The Bottom Line / Why the Ministers Love Hollander

The first chapter of the State Comptroller's report was dedicated to the corruption called political appointments in the public service.

The first chapter of the State Comptroller's report was dedicated to the corruption called political appointments in the public service. The jobs discussed are considered "positions of trust," which ministers, naturally, want as many as possible. They can appoint to these jobs trusted political cronies who see their major job as promoting the minister, with the good of the country only in second place.

To prevent a situation whereby all government ministries turn into employment bureaus for party activists, the Civil Service Commission has issued rules limiting the budget for such political appointments to NIS 77,300 a month. The ministers can appoint 5-7 assistants or advisers in their bureaus, and these employees are not allowed to be members of a central committee of a party to which the minister who appointed them belongs.

The person in charge of enforcing the rules and who must stand fast against the ministers is Civil Service Commissioner Shmuel Hollander. But State Comptroller Eliezer Goldberg stated that Hollander "did not stand by the rules he set." He allowed ministers to exceed the proper limits on appointments and budgets, and did not set even a minimal qualification level for "positions of trust."

For example, Finance Minister Benjamin Netanyahu's bureau exceeded its maximum salary budget by 36 percent, while other excesses took place in the offices of Silvan Shalom and Danny Naveh - all members of the ruling Likud party.

Hollander allowed minister without portfolio Natan Sharansky to hire 10 assistants and advisers, even though his position entitled him to only three. And six of Naveh's eight appointments were members of the Likud Central Committee, which violates the rules.

But Hollander wasn't born yesterday. He knows what the ministers want. He knows very well the road to their hearts. The more flexible you are, the better chance they will give you another term as commissioner; and no one would even think about replacing you as was the case with the previous commissioner, Yitzhak Gal-Nur.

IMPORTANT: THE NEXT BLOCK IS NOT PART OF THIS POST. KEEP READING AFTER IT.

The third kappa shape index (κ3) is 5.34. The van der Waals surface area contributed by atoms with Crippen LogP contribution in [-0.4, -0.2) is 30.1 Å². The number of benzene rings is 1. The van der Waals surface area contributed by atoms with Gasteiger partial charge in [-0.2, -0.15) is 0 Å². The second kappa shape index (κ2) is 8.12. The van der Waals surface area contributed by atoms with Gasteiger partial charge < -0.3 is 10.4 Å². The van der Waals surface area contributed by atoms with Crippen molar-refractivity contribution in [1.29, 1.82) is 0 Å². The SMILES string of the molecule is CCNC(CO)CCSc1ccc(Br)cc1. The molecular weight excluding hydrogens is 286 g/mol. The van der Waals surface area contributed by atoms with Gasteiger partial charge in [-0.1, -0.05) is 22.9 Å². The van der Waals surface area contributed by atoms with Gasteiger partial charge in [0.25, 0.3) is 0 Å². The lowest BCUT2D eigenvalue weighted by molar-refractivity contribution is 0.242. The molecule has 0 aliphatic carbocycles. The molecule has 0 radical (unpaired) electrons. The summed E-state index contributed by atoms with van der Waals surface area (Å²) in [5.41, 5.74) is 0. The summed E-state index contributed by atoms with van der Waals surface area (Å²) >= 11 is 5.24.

We still have not forgotten the Tzachi Hanegbi affair, in which he made dozens of improper political appointments as environment minister. Hanegbi was forced to resign from his position as the internal security minister, and was investigated by the police. But what about the person who was supposed to prevent such an occurance? Every appointment, every position, every tender and every acceptance of an employee in any government office must receive Civil Service Commission approval.

This is the case of Agriculture Minister Yisrael Katz. Everyone knows that Katz specializes in political appointments. The papers are filled with reports on the minister who turned the Agriculture Ministry into an employment office for Likud Central Committee members. Now he, too, is a candidate for police investigation. And only Hollander, asleep on his watch, knew nothing.

Two months ago, MK Gideon Sa'ar tried to destroy the civil service once and for all. He proposed, with the support of Industry and Trade Minister Ehud Olmert, Netanyahu, Sharansky and Katz, the "jobs for the boys" law that would have allowed ministers to increase significantly the number of "trusted positions" available to them. Attorney General Menachem Mazuz strongly attacked the proposed law, but Hollander waited silently in the shadows - as if he were not even connected to the issue, as if he was a UN observer.

Therefore, instead of complaining about the ministers, the time has come to examine the regulator. After nine years on the job and 35 years in government service, the time has come to refresh the civil service a little.

It is time for Hollander to leave, and along with him the policies to which he agreed.

We really do not want to turn into a third-world country. The problem is that cabinet ministers would never initiate such a change. They love Hollander too much.